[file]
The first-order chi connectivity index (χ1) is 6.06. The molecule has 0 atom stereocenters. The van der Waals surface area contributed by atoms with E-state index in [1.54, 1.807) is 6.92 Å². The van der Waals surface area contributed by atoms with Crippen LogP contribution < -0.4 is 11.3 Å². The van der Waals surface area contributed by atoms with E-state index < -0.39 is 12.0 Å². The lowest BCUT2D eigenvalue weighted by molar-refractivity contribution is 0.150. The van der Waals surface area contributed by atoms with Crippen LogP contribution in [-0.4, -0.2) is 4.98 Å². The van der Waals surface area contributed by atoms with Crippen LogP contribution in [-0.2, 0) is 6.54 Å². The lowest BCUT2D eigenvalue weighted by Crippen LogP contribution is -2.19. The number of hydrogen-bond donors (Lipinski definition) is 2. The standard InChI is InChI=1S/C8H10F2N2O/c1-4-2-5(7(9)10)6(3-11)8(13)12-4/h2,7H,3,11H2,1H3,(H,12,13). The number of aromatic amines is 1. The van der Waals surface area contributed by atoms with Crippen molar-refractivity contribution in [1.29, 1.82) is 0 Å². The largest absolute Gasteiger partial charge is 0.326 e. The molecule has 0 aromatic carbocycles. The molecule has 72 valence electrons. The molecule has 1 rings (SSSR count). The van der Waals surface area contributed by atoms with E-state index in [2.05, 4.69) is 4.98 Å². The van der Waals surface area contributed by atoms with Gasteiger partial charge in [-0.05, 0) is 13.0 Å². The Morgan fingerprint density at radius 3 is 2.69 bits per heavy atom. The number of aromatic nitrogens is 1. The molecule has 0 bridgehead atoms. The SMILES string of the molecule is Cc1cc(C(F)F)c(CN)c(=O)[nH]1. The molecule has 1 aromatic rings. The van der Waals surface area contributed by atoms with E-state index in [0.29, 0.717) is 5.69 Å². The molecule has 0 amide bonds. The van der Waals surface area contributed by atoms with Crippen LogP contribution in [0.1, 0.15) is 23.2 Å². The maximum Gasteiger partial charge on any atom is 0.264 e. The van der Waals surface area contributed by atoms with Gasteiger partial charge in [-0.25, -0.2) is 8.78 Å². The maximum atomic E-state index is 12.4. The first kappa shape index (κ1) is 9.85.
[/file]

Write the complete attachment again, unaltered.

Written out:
The first-order chi connectivity index (χ1) is 6.06. The molecule has 0 atom stereocenters. The van der Waals surface area contributed by atoms with E-state index in [1.54, 1.807) is 6.92 Å². The van der Waals surface area contributed by atoms with Crippen LogP contribution < -0.4 is 11.3 Å². The van der Waals surface area contributed by atoms with E-state index < -0.39 is 12.0 Å². The lowest BCUT2D eigenvalue weighted by molar-refractivity contribution is 0.150. The van der Waals surface area contributed by atoms with Crippen LogP contribution in [-0.4, -0.2) is 4.98 Å². The van der Waals surface area contributed by atoms with Crippen LogP contribution in [-0.2, 0) is 6.54 Å². The lowest BCUT2D eigenvalue weighted by Crippen LogP contribution is -2.19. The number of hydrogen-bond donors (Lipinski definition) is 2. The standard InChI is InChI=1S/C8H10F2N2O/c1-4-2-5(7(9)10)6(3-11)8(13)12-4/h2,7H,3,11H2,1H3,(H,12,13). The number of aromatic amines is 1. The van der Waals surface area contributed by atoms with Crippen molar-refractivity contribution in [1.29, 1.82) is 0 Å². The largest absolute Gasteiger partial charge is 0.326 e. The molecule has 0 aromatic carbocycles. The molecule has 72 valence electrons. The molecule has 1 rings (SSSR count). The van der Waals surface area contributed by atoms with E-state index in [2.05, 4.69) is 4.98 Å². The van der Waals surface area contributed by atoms with Gasteiger partial charge in [-0.05, 0) is 13.0 Å². The Morgan fingerprint density at radius 3 is 2.69 bits per heavy atom. The number of aromatic nitrogens is 1. The molecule has 0 bridgehead atoms. The SMILES string of the molecule is Cc1cc(C(F)F)c(CN)c(=O)[nH]1. The molecule has 1 aromatic rings. The van der Waals surface area contributed by atoms with E-state index in [0.29, 0.717) is 5.69 Å². The molecule has 0 amide bonds. The van der Waals surface area contributed by atoms with Crippen LogP contribution in [0.1, 0.15) is 23.2 Å². The maximum Gasteiger partial charge on any atom is 0.264 e. The van der Waals surface area contributed by atoms with Gasteiger partial charge in [-0.25, -0.2) is 8.78 Å². The maximum atomic E-state index is 12.4. The first kappa shape index (κ1) is 9.85.